On September 1, 2010, Canada’s Access to Information and Privacy Commissioners issued an Open Government Resolution,<ref>[ Open Government - Resolution of Canada’s Access to Information and Privacy Commissioners (at OIC site)]</ref><ref>[ Open Government - Resolution of Canada’s Access to Information and Privacy Commissioners (at Privacy Commissioner site)]</ref> but this does not have the force of law.  They called for governments at all levels across Canada to endorse open government, and for them to proactively disclose information in open formats (i.e. open data).

On October 18, 2010 [[Charlie Angus]], an NDP MP, introduced a Private Members' Motion M-587 who primary purpose was to support the use of open source in the government, but which also called for "open access to government information".<ref>[ Parliament of Canada - Order Paper and Notice Paper No. 82 - October 19, 2010]</ref>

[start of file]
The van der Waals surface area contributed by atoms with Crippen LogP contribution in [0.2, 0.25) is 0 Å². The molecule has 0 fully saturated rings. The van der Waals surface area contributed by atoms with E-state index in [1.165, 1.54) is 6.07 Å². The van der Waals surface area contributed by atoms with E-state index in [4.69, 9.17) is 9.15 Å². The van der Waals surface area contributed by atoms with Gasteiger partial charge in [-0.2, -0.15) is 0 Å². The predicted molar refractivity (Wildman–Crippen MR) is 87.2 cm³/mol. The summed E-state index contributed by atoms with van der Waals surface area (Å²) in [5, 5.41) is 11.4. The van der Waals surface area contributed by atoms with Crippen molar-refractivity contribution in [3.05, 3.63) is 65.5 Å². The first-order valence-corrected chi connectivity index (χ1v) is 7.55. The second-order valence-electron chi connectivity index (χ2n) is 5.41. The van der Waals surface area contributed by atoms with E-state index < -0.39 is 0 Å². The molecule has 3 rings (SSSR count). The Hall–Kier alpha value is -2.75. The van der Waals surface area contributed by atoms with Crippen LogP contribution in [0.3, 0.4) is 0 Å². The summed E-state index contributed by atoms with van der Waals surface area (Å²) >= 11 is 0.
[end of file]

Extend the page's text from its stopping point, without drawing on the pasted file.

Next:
On October 21, 2010, the Liberal Party of Canada released a party platform document, the Liberal Open Government Initiative.  It included a commitment to create a national open data site / on which to "make as many government datasets as possible available".<ref>[ Liberal Open Government Initiative]</ref>

On October 25, 2010, Green Party blogger [[Emma Jane Hogbin]] raised the issue of open data<ref>[ Interested in Open Data? You Should Be.]</ref> and on November 25, 2010, the Green Party called for a Federal Open Data Policy.<ref></ref>

The [[Canadian House of Commons Standing Committee on Access to Information, Privacy and Ethics|House of Commons Standing Committee on Access to Information, Privacy and Ethics]] (ETHI), 40th Parliament, 3rd Session was conducting a study of Open Government.  Recorded audio (Windows Media format) and minutes of their [ meetings] are available.






Private Sector

See also: